US Commerce Department Says Zhongwang Evaded Sanctions

US Commerce Department Says Zhongwang Evaded Sanctions
The Herbert C. Hoover Building, the headquarters of the U.S. Department of Commerce. Source: Wikimedia

The International Trade Administration of the United States Department of Commerce announced last week that it believes Chinese aluminium smelter China Zhongwang Holdings has been evading United States trade sanctions. The finding is the latest in a long string of accusations of impropriety leveled at the company this year against its trade practices.

The November 3 determination by the ITA claims that Liu Zhongtian’s firm evaded anti-dumping restrictions leveled at the company six years ago. The sanctions were put into place at the time in order to attempt to curtail the monsoon of cheap aluminium that has drown the United States aluminium production sector.

Commerce was prompted to act on the issue and responded by launching an investigation into the allegations last year. The charges in question were made by domestic aluminium trade groups and alleged that Zhongwang used several methods to avoid American tariffs, including “transshipment,” also known as the fake-semi trade.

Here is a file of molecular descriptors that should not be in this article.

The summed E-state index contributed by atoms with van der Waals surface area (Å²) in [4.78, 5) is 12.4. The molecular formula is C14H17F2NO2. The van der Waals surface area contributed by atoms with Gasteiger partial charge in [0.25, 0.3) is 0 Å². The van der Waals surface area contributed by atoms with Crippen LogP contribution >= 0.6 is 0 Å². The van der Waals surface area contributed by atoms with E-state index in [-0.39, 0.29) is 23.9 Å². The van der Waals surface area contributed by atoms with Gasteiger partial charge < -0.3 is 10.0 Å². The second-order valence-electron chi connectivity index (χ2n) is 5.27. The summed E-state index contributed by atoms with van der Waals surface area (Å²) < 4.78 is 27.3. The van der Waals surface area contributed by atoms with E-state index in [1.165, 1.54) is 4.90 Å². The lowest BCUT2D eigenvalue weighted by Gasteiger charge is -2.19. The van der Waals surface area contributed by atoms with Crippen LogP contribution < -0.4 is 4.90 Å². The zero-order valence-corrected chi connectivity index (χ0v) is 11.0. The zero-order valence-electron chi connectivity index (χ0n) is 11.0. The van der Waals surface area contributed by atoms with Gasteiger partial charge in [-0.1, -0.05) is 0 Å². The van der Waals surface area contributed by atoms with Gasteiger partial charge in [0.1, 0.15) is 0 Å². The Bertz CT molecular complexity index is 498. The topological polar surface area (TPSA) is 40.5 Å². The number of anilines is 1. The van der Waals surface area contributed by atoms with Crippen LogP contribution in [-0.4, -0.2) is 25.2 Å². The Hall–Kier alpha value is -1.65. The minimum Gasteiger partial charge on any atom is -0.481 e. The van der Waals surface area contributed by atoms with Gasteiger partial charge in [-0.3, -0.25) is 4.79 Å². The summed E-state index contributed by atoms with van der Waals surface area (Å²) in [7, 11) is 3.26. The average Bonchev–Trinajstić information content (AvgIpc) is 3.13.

The sanctions the Commerce Department says Zhongwang is evading were implemented against several Chinese producers in 2010 after the Department determined that those firms were the recipients of illegal government subsidies and were selling their products at below market prices. Such tariffs, which were as high as 374.15% on some items, led to Zhongwang’s sales in the United States to plunge.

In addition to preliminarily finding that Zhongwang has been evading tariffs, the memorandum, which was penned by the Commerce Department’s deputy assistant secretary for anti-dumping and countervailing duty operations Christian Marsh, also found that a variety of aluminium that wasn’t included in the 2010 sanctions should be added to the list as well.

For Zhongwang’s part, the finding said that the firm did not respond to questions nor cooperate with the investigation. According to the memorandum, Zhongwang “significantly impeded” the investigation by withholding information. In response, Zhongwang president Lu Changqing said it refused to cooperate because it ceased making the products in question prior to the initiation of the proceedings against them.